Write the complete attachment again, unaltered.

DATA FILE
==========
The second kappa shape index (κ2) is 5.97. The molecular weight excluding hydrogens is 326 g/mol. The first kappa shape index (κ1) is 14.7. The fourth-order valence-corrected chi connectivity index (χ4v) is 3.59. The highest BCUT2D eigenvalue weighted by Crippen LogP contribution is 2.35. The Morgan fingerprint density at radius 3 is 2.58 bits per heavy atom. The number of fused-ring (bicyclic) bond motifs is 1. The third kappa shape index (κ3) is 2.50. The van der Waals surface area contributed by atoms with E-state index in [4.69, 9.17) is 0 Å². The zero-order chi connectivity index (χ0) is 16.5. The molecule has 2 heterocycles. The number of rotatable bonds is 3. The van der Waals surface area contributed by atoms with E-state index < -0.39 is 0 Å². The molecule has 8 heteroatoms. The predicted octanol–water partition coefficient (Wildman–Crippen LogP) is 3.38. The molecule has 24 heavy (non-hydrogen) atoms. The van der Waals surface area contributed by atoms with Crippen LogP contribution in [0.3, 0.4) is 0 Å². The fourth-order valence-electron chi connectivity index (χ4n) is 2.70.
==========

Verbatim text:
The second kappa shape index (κ2) is 5.97. The molecular weight excluding hydrogens is 326 g/mol. The first kappa shape index (κ1) is 14.7. The fourth-order valence-corrected chi connectivity index (χ4v) is 3.59. The highest BCUT2D eigenvalue weighted by Crippen LogP contribution is 2.35. The Morgan fingerprint density at radius 3 is 2.58 bits per heavy atom. The number of fused-ring (bicyclic) bond motifs is 1. The third kappa shape index (κ3) is 2.50. The van der Waals surface area contributed by atoms with E-state index in [4.69, 9.17) is 0 Å². The zero-order chi connectivity index (χ0) is 16.5. The molecule has 2 heterocycles. The number of rotatable bonds is 3. The van der Waals surface area contributed by atoms with E-state index < -0.39 is 0 Å². The molecule has 8 heteroatoms. The predicted octanol–water partition coefficient (Wildman–Crippen LogP) is 3.38. The molecule has 24 heavy (non-hydrogen) atoms. The van der Waals surface area contributed by atoms with Crippen LogP contribution in [0.3, 0.4) is 0 Å². The fourth-order valence-electron chi connectivity index (χ4n) is 2.70.